Sometimes everyone needs a reminder.
It’s OK for Stephen Jackson to be your favorite Warrior. I’ll admit it, he’s mine.
But you have to also realize that Baron Davis is the best Warrior.
It’s easy to give Jackson a lot of credit for the Warriors’ 14-11 start, particularly when they’re 13-5 since his return from suspension. He deserves it, too. Jackson is clearly a defensive catalyst as well as a skilled, secondary playmaker and emotional leader.
The Warriors got tougher the moment Jackson stepped foot in Oakland after coming over from Indiana in a trade in January. The Warriors don’t make the playoffs or beat Dallas in the first round without him. That’s obvious.
What is also obvious, though, is that Jackson is less efficient at the offensiveend this season. With Jason Richardson gone, he’s had to assume more responsibility. Jackson has had big games and has hit big shots, and his defense is there virtually every night.
But he has had a tendency to either hold the ball too long or turn it over too much on offense. As far as bang for the buck, the Warriors got more from Jackson last season.
Yes, Jackson is averaging a career-high 20.8 points per game, and his rebounds (5.1) and assists (3.8) look pretty good. But a closer look tells a different story.
Jackson is averaging a career-high 40 minutes per game, significantly more than he’s ever averaged during any of his seven previous seasons. His scoring should be up; so should his other numbers.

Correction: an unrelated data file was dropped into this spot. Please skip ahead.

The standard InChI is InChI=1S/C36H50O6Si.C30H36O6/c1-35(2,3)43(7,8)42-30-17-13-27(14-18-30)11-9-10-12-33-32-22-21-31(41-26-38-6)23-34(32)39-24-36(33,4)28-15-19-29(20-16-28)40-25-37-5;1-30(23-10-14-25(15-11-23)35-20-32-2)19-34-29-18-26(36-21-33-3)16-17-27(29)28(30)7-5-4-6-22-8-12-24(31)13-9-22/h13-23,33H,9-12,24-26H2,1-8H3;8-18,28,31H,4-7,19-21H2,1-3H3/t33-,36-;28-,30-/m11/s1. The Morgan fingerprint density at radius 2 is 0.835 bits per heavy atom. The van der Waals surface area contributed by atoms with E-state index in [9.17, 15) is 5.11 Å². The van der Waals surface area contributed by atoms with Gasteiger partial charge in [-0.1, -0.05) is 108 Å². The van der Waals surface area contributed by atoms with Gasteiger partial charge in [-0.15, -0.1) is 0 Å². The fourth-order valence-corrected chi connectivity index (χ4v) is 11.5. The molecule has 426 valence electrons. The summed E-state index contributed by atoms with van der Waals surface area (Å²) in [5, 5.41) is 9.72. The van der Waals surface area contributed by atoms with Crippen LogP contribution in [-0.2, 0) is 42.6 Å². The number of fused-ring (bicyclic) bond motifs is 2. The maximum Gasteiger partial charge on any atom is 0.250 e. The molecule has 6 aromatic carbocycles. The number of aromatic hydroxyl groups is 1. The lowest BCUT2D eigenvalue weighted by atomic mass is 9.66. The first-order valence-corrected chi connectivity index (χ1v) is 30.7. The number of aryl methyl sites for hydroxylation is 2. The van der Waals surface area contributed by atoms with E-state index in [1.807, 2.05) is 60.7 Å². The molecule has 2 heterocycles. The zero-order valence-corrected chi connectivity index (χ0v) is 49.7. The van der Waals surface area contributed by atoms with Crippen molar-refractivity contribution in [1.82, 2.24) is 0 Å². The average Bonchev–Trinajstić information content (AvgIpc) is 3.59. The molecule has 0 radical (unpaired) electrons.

But he’s shooting only 41 percent from the field, which is below his marginal career field-goal percentage of 42 percent. The most troubling stat is this: Jackson averaged more assists last year than he does this year even though he played six fewer minutes per game a season ago.
Jackson is shooting worse from the foul line than last season and worse from 3-point range. He also turns the ball over more than any other player on the team by a wide margin.
In other words, Jackson is doing less with more — at least on offense. It’s a classic case, really, of a player trying to do too much. Not a huge deal. It happens.
Pointing out these numbers has less do with Jackson’s deficiencies than it does with considering how much better he could be if he just cleaned up his game a little bit, smoothed over some of the rough edges, if you will.
Jackson’s value to the Warriors is undeniable, and statistics aren’t going to change that.
But as good as Jackson has been, there is still considerable room for offensive growth.
Still, you have to acknowledge that Jackson is playing at a level that few thought he could play at. But if he wants to take even another step — and help the Warriors take one, too — he’s got to reign in the loose parts of his game.
In the meantime, let’s tip our hat to Baron Davis, the Warriors’ MVP.